The recent cases of tragic deaths caused by food allergies has opened afresh the debate on fully transparent supply chains.
Many of you will have seen or read news reports in the past couple of weeks regarding the tragic deaths of two women due to severe allergic reactions to eating pre-prepared food. In both cases, the food in question was purchased from the same retailer, though the resulting actions from the cases have been markedly different.
The cases have highlighted industry-wide issues regarding food packaging and labelling relating to allergens, as well as reigniting the debate on where the responsibility lies for food content and allergen checks within the supply chain.
Inadequate Labelling and Mis-sold Products
The first incident occurred after a woman ate a pre-prepared baguette that had sesame baked into the product, but had not been listed on the product’s ingredient list on its packaging.
A recent inquest found that the retailer had “inadequately labelled” its products, failing to highlight the presence of sesame in the food. While the organisation agreed with the coroner’s verdict, it has thrown a spotlight on industry packaging requirements, particularly when it comes to listing potential allergens.
The second death was as a result of a severe allergic reaction to the presence of dairy protein in a pre-packaged sandwich. However, unlike in the first case, the retailer has pointed the finger of blame squarely at one of its second-tier suppliers, claiming it was mis-sold a guaranteed dairy-free yoghurt.
The supplier in question, with whom the retailer has since ended its relationship, has rejected the claim that its product was to blame. They had their own supply chain issue in February 2018 when they were forced to recall some of its products due to undeclared milk, resulting in it ending a relationship with a third-party supplier. The supplier has denied that the recalled product is the same product as caused the allergic reaction, though the retailer and two independent authorities have conducted tests showing that the yoghurt in question had levels of contamination.
Where the fault lies for the contamination will be established in due course. And though this ultimately pales in comparison to the tragic loss of life, it does raise a couple of serious questions: Where does responsibility lie for ensuring product quality in the supply chain? And what can organisations AND suppliers do to ensure full supply chain transparency?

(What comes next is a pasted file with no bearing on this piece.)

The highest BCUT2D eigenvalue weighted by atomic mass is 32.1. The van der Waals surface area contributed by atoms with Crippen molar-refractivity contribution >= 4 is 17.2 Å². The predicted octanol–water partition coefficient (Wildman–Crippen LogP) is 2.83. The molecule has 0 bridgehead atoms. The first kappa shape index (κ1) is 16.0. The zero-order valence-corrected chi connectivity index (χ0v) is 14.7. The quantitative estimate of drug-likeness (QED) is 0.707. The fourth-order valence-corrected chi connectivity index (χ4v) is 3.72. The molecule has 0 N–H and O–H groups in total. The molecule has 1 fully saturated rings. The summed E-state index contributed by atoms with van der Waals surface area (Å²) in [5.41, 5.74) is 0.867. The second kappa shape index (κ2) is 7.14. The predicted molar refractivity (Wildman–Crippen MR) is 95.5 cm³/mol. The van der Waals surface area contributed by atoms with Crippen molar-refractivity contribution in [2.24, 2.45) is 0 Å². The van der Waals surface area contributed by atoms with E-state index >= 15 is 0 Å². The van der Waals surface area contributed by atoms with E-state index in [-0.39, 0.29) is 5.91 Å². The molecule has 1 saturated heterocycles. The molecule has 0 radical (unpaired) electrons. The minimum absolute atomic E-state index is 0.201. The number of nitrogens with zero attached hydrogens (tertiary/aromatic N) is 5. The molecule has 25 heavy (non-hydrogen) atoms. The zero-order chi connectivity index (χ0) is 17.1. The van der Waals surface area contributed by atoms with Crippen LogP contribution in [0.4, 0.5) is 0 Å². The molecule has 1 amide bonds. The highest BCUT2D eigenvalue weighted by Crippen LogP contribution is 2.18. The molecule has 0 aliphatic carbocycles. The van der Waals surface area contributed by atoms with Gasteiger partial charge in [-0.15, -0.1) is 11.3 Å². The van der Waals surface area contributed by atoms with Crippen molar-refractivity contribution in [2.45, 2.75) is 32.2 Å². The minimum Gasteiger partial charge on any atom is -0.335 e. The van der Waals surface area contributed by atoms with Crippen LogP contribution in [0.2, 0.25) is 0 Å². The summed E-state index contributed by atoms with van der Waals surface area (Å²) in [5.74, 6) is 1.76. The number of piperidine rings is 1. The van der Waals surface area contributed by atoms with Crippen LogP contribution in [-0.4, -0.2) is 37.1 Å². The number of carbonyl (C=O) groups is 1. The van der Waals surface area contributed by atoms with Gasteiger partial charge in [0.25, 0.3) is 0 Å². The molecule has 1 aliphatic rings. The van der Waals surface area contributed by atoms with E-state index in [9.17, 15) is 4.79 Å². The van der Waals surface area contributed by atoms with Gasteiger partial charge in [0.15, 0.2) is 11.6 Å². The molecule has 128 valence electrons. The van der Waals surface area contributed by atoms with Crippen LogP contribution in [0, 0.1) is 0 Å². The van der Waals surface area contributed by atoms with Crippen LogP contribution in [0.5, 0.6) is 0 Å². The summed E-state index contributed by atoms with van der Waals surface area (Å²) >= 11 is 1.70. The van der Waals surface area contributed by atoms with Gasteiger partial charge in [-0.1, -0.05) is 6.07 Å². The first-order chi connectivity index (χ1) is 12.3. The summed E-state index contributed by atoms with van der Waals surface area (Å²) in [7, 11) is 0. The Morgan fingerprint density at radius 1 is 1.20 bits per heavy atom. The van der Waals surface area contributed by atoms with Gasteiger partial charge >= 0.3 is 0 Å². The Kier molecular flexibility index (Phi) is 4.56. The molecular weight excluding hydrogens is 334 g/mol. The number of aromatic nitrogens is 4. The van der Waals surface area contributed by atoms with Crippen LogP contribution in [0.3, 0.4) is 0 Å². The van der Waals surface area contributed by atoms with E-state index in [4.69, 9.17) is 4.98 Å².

Introducing Blockchain to the Food Industry
The debate on the first question will continue to rumble on. In reality, the responsibility lies with every party, irrespective of which tier they are in the supply chain. That said, the buck ultimately stops with the end user, retailer or seller to ensure products are fully labelled and they are satisfied they are selling a quality (and safe) product.
The answer to the second question may be closer than you think, however. Blockchain has been discussed at length on Procurious and its applications in the supply chain are well documented.
Plus it helps that the world’s largest retailer, Walmart, has just unveiled its new food industry blockchain ambitions in China. The retailer plans to use the existing, proven, technology to ‘overlay’ the supply chains in the notoriously complex industry.
And with major producers such as Dole, Nestle and Unilever on board, as well as IBM as a technology development partner, this does have the signs of being the first step on a (long) road to success.
Success that could usher in new processes for how food information is obtained, stored and shared, allowing all parties to track the provenance of food from farm to table. This will give all levels of the supply chain the transparency required to know products are both safe and of the highest quality.
With what has been in the new recently, with impacts that none of us can predict and that potentially extend further than any of us know, this may also represent the first step to ensuring the similar tragedies don’t happen again.
Read more on Walmart’s food industry blockchain ambitions here.
Learn how to persuade your colleagues and suppliers with 6 tips from 20th-century propaganda masters. Guest post from Invaluable.com.
Since their introduction in 1984, Dr. Robert Cialdini’s six principles of persuasion have become the framework for understanding the science of influence. Each principle is distinct and outlines different methods for effective persuasion.
Mastering the art of persuasion has become a major “soft skill” in the modern corporate world. The ability to influence others is key to developing strong relationships with suppliers, employees and end-users. Persuasion can help to convince others that we are credible, trustworthy leaders worth following and allows us to manipulate the psychological processes of others to our benefit to achieve better results.
In the procurement profession specifically, strong persuasion skills can help to convince your organisation to be more strategic in managing money and can also be a key factor in your fight to minimise maverick spend.
Learning from the propaganda masters
Before the rise of the social media influencer, advertising and propaganda posters were some of the most powerful persuasion tools available. Propaganda posters have been used for decades to inspire, educate, and galvanize the public. Whether you are selling a product, a war, or an idea, advertising can be a powerful tool to inform and persuade your audience. Propaganda posters from the 19th and 20th centuries addressed topics ranging from patriotism to healthcare to feminism.